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Instead of Rushing to Self-Criticism, Consider these Words

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There are many days when I feel disappointed in myself. Even angry. Frustrated that I ate too much, that I wasn’t brave, that I made a mistake, that I snapped at a loved one, that I didn’t clean, that I didn’t work enough, that I didn’t do that many reps of an exercise, that I’m not strong enough.

There are days I’m overwhelmed. Days I’m unsure or irritated. Days I think I’ve gained weight, and I wear my disappointment like a coat. All of us have these days. The details may be different, but the berating and bashing and judging and sadness may be the same.

On these days, we can turn things around. We can be less harsh and more kind. Because what we say to ourselves matters. We don’t need to be fake and pretend we love our bodies or we love our mistakes. We can say what’s both true and compassionate. Below, are two sentences and a question that might help. And if they don’t, consider brainstorming your own sentences and questions:

I am not alone.

When we’re upset or overwhelmed or going through a terrible situation, we often think we’re alone. We think we’re the only ones who struggle with liking our bodies and ourselves. We think we’re the only ones who’ve experienced a gut-wrenching loss. We’re the only ones who feel self-doubt. Who don’t know what we want. Who are at a crossroads. Who’ve made mistakes. Big ones.

We just feel so alone. So we assume we are. Whatever you’re struggling with, others are, too. Many others.

I just wrote this piece about practicing self-compassion when you’re struggling with anxiety. Here’s an excerpt on the Buddhist practice of Tonglen. You can substitute any word for anxiety.

According to Miller, this practice is about showing compassion to yourself and others when you see you’re suffering: On your inhale, breathe in anxiety as you imagine all the other people who are struggling with anxiety in this moment. On your exhale, breathe out peace of mind, or whatever else you need, for yourself and others who also are longing for relief.

Most of us want to ignore or eliminate our anxiety, so it might feel counterintuitive to breathe it in, Miller said. However, this practice meets you where you currently are: accepting that in this moment, you and countless others are “having this particular human experience called anxiety.”

For Miller, this practice instantly helps her feel less alone and more connected to her humanity.

Research Kristin Neff, Ph.D, refers to this as “common humanity,” which she includes as part of her definition of self-compassion. (See more here and here.)

I feel ________.

One of the kindest things we can do for ourselves is to to tune into ourselves, to listen to what’s happening beneath the surface. One of the kindest things we can do for ourselves is to acknowledge our feelings. This starts with getting quiet, taking a deep breath, and naming what you feel. Sad. Disappointed. Afraid. Alone. Unsure. Uninspired. Annoyed.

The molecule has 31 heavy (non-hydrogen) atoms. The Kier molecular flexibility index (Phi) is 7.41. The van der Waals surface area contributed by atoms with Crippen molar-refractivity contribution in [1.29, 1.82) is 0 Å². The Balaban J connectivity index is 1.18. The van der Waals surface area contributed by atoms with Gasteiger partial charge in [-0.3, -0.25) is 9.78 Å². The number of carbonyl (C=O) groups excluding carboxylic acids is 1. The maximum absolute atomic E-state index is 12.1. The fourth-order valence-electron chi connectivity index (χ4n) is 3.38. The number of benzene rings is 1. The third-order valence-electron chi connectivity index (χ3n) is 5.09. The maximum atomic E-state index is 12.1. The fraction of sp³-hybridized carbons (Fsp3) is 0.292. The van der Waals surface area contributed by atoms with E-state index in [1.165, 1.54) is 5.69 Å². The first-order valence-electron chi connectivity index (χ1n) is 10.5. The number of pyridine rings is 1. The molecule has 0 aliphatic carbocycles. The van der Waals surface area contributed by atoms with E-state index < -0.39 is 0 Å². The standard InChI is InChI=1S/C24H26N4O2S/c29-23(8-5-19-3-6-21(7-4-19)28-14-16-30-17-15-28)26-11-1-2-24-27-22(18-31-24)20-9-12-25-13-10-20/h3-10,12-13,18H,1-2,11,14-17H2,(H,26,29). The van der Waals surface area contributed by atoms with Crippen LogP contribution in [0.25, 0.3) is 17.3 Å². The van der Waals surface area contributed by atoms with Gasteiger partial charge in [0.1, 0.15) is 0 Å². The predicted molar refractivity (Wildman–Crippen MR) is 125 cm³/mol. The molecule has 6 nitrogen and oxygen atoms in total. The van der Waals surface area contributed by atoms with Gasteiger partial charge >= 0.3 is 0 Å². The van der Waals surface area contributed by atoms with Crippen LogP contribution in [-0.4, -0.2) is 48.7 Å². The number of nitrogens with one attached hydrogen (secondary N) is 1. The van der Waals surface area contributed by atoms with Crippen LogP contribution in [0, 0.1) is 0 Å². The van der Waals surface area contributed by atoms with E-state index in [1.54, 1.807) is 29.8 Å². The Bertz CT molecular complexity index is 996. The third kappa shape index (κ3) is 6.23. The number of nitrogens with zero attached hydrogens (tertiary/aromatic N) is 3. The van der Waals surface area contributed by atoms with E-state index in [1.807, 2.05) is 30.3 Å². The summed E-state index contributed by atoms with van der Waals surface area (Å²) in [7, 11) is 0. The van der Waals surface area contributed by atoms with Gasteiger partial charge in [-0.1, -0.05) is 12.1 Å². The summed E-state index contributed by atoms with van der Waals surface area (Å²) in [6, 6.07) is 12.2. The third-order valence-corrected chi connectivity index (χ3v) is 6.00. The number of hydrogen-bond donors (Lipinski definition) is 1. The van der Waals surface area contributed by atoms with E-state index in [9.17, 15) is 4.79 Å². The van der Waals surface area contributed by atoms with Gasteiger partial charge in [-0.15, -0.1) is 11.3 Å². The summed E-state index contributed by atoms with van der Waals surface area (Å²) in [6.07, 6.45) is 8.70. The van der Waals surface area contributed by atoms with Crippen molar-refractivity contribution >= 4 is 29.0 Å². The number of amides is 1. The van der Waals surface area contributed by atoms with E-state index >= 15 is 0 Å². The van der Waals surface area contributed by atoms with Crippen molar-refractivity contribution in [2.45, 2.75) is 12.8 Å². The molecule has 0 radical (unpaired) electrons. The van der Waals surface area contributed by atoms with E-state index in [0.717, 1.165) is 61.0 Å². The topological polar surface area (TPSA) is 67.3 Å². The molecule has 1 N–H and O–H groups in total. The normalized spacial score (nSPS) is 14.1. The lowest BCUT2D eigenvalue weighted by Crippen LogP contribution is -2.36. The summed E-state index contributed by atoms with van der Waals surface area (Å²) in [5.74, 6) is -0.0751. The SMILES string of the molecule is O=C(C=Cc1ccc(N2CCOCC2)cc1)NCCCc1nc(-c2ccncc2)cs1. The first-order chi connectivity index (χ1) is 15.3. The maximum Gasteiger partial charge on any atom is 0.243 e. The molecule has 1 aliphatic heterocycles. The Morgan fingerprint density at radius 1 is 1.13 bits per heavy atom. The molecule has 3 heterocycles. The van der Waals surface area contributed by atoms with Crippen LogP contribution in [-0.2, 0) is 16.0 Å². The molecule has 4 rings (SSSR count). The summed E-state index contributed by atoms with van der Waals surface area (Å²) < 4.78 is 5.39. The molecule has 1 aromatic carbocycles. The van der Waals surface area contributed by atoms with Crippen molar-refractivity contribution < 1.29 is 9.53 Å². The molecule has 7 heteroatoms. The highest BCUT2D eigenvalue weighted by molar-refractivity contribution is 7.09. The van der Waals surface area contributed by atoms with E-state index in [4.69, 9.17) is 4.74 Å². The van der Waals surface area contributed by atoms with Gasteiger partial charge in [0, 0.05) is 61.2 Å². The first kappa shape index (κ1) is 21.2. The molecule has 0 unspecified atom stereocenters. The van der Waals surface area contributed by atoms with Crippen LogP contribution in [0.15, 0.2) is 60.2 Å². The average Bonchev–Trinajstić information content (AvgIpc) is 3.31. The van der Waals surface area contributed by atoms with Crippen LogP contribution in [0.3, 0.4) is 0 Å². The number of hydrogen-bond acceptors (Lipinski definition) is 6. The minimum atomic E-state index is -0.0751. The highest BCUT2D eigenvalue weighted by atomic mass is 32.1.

Then whatever you’re feeling, try to sit with it. This might be hard. It might feel very unfamiliar and foreign and you might resist it. Sitting with our feelings takes practice. And for many of us we simply haven’t had the practice. But we can change that.

What can I learn?

Lately, I’ve been trying to reframe my disappointments, failures, frustrations and mistakes into lessons I can learn. Instead of bashing myself for making a bad decision or a “stupid mistake,” I’m reminding myself that this is how we improve, grow and flourish. I’m reminding myself that I’m not perfect, and depending on my mood, how much I’ve slept, what I’ve done that day and a number of other factors, I may not act in the best way.

What matters most is how we move on, how we move forward. Instead of getting stuck in self-criticism, I’m trying to refocus on empowering myself: OK, so I failed, I did something wrong, what can I learn from this for next time, for tomorrow? How can I act differently from now on? What do I need to do better?

For so many of us self-criticism is like breathing: Natural, automatic, knee-jerk. That’s why self-compassion takes practice. We need to pause, to push the brake on the high-speed train.

The good news is that we can start today. This very minute. We can start by exploring how we talk to ourselves. Then we can consider a few self-compassionate statements or questions we can add.

How do you talk to yourself when you’re upset? What statements are most helpful?

 *** This was inspired by Aidan’s beautiful post “8 Simple Sentences We Must Say…& Hear.”

Instead of Rushing to Self-Criticism, Consider these Words

 

 

APA Reference
Tartakovsky, M. (2015). Instead of Rushing to Self-Criticism, Consider these Words. Psych Central. Retrieved on January 17, 2019, from https://blogs.psychcentral.com/weightless/2015/06/instead-of-rushing-to-self-criticism-consider-these-words/

 

Last updated: 19 Jun 2015
Last reviewed: By John M. Grohol, Psy.D. on 19 Jun 2015
Published on PsychCentral.com. All rights reserved.